2. Dependency Fail: a failure to understand, lucidly explain, or else explain at the right moment the deep dependencies between technical components, and the ramifications these relationships impose on system design or change requests. It’s the absolute responsibility of the developer to inform others when outside influence is threatening a dependency such that subsidiary work will be required or other unintended consequences may occur.
This is one of the most serious fails a developer can make, since we’re normally the only individuals with a clear understanding of a system’s composition and behaviors and the ways these drive each other. We’re also a vanguard, expected to remain vigilant to dependency problems that emerge in the course of development, and only we have the power to alert the team to forthcoming dependency tension or else fail to do so.
3. Transparency Fail: Due to the arcane nature of development work, it’s easy for our habitual work efforts to become unintelligible, maybe even invisible, to outsiders. It’s our failure that we don’t make some effort to communicate our activities at a high level, so that colleagues feel everyone is moving forward together.
4. Scheduling Fail: a common failure, partly due to the nature of software development, but also because developers are prone to confusing known and unknown elements, or mistaking the later for the former. When estimating development schedules, we ought to provide solid estimates for tasks of known scope while allowing for sufficient leeway in undertaking tasks of unknown scope.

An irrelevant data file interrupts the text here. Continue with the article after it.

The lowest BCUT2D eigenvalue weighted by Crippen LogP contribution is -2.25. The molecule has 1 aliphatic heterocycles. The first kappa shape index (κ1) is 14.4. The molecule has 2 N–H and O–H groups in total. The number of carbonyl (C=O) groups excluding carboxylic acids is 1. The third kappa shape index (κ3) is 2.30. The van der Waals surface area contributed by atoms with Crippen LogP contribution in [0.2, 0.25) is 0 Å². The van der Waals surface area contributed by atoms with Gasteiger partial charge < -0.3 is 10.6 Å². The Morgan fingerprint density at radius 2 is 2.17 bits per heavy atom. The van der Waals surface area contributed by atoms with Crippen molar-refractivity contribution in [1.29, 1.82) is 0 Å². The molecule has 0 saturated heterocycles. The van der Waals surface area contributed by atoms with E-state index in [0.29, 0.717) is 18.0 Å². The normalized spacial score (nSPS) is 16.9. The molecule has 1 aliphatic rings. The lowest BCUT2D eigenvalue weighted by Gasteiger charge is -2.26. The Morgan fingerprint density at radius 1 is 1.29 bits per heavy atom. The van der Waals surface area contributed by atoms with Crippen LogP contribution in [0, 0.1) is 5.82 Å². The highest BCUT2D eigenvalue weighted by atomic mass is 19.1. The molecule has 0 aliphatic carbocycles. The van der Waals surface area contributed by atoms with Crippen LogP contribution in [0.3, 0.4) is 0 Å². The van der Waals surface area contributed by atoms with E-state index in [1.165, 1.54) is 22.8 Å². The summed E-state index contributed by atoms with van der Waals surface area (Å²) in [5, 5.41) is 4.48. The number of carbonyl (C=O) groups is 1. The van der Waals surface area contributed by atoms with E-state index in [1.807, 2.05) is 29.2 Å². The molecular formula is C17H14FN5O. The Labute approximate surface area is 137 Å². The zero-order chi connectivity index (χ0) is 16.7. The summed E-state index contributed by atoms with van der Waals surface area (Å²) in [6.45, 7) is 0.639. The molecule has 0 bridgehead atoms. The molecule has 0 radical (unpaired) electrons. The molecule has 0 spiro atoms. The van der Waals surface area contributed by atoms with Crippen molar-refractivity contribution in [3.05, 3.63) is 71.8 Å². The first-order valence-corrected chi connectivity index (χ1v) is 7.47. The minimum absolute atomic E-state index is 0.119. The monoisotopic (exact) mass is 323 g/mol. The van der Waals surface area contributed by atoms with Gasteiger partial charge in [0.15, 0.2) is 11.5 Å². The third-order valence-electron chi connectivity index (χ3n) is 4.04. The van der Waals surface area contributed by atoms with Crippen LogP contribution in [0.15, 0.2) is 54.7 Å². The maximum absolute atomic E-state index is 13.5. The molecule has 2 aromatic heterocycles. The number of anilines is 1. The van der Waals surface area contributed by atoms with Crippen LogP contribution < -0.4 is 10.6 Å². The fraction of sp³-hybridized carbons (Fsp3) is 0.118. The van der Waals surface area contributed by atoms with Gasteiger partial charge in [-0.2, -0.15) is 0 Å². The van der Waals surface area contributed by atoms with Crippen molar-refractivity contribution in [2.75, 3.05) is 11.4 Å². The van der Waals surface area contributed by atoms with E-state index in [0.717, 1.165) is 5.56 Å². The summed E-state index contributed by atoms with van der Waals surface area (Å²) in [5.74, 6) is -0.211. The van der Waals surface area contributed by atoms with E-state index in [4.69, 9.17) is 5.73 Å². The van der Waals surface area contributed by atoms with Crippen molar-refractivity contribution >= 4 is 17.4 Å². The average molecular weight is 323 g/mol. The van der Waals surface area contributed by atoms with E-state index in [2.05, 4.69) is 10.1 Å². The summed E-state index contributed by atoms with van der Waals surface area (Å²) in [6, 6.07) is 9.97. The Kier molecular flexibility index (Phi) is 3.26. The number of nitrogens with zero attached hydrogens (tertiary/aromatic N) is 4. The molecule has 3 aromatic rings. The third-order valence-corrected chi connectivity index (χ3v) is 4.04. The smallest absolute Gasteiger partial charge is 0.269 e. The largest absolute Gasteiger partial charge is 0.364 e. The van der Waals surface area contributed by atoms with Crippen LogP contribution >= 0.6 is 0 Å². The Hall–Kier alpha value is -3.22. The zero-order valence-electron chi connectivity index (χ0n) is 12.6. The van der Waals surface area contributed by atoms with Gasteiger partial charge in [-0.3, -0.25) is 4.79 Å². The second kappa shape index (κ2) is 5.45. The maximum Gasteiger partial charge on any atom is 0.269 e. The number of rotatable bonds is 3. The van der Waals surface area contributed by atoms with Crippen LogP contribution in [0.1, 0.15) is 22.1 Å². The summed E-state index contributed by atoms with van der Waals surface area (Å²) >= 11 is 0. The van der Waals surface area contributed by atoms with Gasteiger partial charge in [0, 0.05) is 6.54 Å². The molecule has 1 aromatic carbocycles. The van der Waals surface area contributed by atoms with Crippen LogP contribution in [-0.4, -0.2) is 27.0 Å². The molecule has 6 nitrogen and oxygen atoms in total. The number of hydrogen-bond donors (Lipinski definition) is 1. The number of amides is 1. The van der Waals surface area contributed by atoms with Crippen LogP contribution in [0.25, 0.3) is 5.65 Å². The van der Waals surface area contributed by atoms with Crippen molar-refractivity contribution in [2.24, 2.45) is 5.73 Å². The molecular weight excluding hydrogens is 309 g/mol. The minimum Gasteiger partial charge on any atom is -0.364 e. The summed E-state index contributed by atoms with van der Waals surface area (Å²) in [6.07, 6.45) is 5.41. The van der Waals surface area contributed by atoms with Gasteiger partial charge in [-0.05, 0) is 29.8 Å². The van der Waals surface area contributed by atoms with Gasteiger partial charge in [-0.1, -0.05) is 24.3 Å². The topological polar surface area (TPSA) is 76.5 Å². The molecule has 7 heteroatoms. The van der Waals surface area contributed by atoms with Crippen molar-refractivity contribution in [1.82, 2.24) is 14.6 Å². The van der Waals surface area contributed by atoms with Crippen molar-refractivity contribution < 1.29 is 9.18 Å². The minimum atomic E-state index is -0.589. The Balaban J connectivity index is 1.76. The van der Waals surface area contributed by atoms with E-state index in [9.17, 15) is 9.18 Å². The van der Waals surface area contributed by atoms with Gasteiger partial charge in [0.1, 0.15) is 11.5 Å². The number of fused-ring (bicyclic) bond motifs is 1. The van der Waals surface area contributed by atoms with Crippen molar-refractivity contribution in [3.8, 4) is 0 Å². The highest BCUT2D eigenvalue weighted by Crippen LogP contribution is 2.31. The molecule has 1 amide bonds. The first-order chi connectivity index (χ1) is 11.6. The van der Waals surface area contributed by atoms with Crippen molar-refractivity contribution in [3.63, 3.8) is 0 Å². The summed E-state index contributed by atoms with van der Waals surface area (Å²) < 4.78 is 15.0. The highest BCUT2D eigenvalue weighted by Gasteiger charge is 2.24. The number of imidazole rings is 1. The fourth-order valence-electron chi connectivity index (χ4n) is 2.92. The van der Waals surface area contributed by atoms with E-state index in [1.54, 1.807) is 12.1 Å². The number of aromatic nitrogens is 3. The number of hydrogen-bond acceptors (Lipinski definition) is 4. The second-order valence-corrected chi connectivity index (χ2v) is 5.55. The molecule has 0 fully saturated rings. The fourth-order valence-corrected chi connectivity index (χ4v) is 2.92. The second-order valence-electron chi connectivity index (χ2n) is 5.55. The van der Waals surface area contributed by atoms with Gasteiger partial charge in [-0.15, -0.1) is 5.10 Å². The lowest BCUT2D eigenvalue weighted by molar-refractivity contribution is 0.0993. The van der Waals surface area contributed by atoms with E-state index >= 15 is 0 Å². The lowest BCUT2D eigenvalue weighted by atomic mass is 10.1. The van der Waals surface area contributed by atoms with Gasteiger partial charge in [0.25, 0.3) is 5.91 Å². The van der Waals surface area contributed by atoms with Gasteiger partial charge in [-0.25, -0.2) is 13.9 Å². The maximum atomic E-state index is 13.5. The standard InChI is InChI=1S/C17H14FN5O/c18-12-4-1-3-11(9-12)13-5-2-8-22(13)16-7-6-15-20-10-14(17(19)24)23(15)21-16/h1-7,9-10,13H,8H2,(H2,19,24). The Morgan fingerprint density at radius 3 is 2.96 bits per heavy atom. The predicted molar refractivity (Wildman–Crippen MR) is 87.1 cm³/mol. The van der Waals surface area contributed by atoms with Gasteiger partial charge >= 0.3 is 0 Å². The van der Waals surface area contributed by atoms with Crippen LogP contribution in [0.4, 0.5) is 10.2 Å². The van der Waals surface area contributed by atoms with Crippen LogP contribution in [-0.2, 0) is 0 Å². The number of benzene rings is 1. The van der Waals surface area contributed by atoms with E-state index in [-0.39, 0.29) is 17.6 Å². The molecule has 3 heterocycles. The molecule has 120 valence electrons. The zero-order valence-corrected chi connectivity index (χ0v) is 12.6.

5. Knowledge Transfer Fail: accumulating vast reserves of formal and informal intelligence about a system, developers often fail to share that knowledge, and become human silos for some of the most core competencies of a company. A developer should be to some extent documenting their design and decision making process in respect to current development work AND to how it may impact future development. Transferring knowledge means allowing other developers to quickly adopt the insights and proceedings you’ve recorded, while failing to do so means making yourself both an essential resource but also an extreme liability.
6. Platform Fail: a failure to select a platform or implementation for ANY reasons other than it’s inappropriateness to the project on hand and direct development productivity. Playing favorites with technologies is a selfish and chauvinistic fail, and developers ought to be expected to learn new platforms when it makes sense to do so, and to evaluate them so they recognize that sensibility in the first place.